Leopold and Ricketts offered the world a new way of thinking about our relationship with the environment. It was the simple idea that humans are a part of the environment and that we need to live within its constraints. This startling simple idea has profoundly altered the way we look at the environment today. Lannoo makes a very good case that the idea manifested itself in both men through a combination of innate brilliance, hard work and giving themselves the room to think outside of the academic grid. Their choice of rustic living quarters was one of the few places their lifestyles intersected.

David McGowan

Leopold's Shack and Ricketts's Lab

Photos courtesy of the Aldo Leopold Foundation
Ricketts Photos, courtesy of Ed Ricketts, Jr.

The Big Two-Hearted River

By David McGowan

The Big Two Hearted River in Michigan's Upper Peninsula provided Ernest Hemingway with both solace and inspiration. He explored its landscape for the source of its curative powers. The Nick Adams Stories touch in a powerful way how the wilderness is an essential element to human well-being.

The Nature Conservancy in Michigan has recently secured the future of the Upper Peninsula's wilderness for many generations to come. They partnered with the state of Michigan to conserve over a quarter million acres of forest, fen and rivers through conservation easements and outright land purchases. It is the largest land protection ever made in Michigan.

The Northern Great Lakes Forest Project, or the Big UP Deal, was negotiated with a timber company, The Forest Land Group. The conservation easements stipulate that the forest be harvested in a sustain way and available to public uses such as hiking, hunting, and berry picking. Helen Taylor, Director of TNC in Michigan, said “It's a win win for everyone. The timber company gets their lumber, the public gets their recreation and the land is protected.”

Helen Taylor interview

Like all TNC projects, science is at the core of what they do best. Doug Pearsall, senior scientist for TNC in Michigan, conducts experiments to determine what methods to use to increase the species diversity of the trees. He states “Trees are constantly bombarded with invasive pests and diseases. If you only have one kind of tree in the forest and it gets hit, you'll lose your entire investment.”

Ravenswood Media was contracted by TNC in Michigan to capture images and interviews as to why the Big UP Deal was so important for both conservation and the local economy. We spent a week filming from one end of the Upper Peninsula to the other. Usually, shoots are a stressful time for filmmakers but our time in the Upper Peninsula, and particularly the Two Hearted River, was a great way to forget our troubles for just a little while and contemplate the mystery of the wilderness.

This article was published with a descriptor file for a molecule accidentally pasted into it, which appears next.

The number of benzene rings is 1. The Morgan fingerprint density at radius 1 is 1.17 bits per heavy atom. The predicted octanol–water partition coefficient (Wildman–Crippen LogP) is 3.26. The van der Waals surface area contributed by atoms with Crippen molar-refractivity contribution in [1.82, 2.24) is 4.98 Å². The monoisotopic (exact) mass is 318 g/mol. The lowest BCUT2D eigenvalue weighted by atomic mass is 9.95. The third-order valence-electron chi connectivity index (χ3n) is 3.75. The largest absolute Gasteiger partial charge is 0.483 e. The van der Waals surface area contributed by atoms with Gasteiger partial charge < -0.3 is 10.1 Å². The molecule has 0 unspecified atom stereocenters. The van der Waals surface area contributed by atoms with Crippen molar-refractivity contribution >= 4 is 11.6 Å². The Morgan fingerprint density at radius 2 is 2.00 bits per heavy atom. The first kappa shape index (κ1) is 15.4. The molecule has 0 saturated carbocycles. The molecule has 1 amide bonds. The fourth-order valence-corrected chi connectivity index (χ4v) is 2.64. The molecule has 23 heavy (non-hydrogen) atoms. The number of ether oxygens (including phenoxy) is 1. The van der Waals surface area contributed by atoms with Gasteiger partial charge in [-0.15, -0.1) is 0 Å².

The Karner Blue Butterfly
by Sean Kennedy

Paul Labus of The Nature Conservancy of Indiana's Southern Lake Michigan Rim Project met us on a sweltering July morning in East Chicago, an area which carries the heavy human footprint of a century of intense industrial activity. He led us down a dirt road hemmed in by 8' stands of the invasive phragmites reed when, unexpectedly, we came to a beautiful swale and dune preserve.

Paul Labeus

Nestled under the shade of stunted oaks, the federally endangered Karner Blue butterfly sits motionless atop a blue lupine plant. Its wings, whose gray underside provide an elegant backdrop for the band of orange crescents which line the edges of both wings, remain clasped shut in the summer heat. The males' topside are a bright silvery blue with a thin black margin and white fringe, while the females' are a darker blue dabbled in more orange crescents, which seem to only open in need of warmth or flight, neither of which seems too appealing under the scorching sun.
The Karner Blue, Lycaeides Melissa Samuelis, was first described in 1949 by the author Vladimir Nabakov, author of the novel Lolita. It is one of fifty-two known species of butterflies which inhabit the DuPont Dune & Swale preserve in northwestern Indiana, but the only butterfly in the region listed as federally endangered. The Karner Blue is struggling against extinction through the loss of habitat and the butterfly's complex relationship with fire and their host plant, lupine. Females lay their eggs directly on the plant, while caterpillars feed exclusively on its leaves. Eggs from the summer brood of Karners attach to the dead vegetation of lupine plants over winter, which grow abundantly in open sunny areas scattered throughout oak savannas.

This same vegetation can be consumed by dormant season fires, destroying the eggs and causing local extinction. Historically, this wasn't a problem because the butterflies had a large range and provided that unburned patches were within dispersal range they could re-colonize recently burned areas. However, as their habitat is fragmented they are forced into small tracts where even a small fire could wipe out a significant portion of their population without hopes of re-colonization. For this reason, controlled burns are an important management tool at sites that support Karner Blues.

These fires are set in non-consecutive sections to allow the fire dependent blue lupine to grow, while also giving the Karner Blue an opportunity to live off the lupine in other sections not affected by the fire.
Each year, two generations of Karner Blues persevere through this delicate balance of fire and lupines. The first generation of caterpillars hatch in late April to early May, pupate, and emerge as butterflies to lay eggs of their own. These eggs quickly hatch, developing into a second flight of adults that extend into mid-July. This second brood of eggs, however, must endure predators, the effects of fire, and the harsh cold of a Great Lakes winter before they are finally able to hatch the following year, continuing the lifecycle.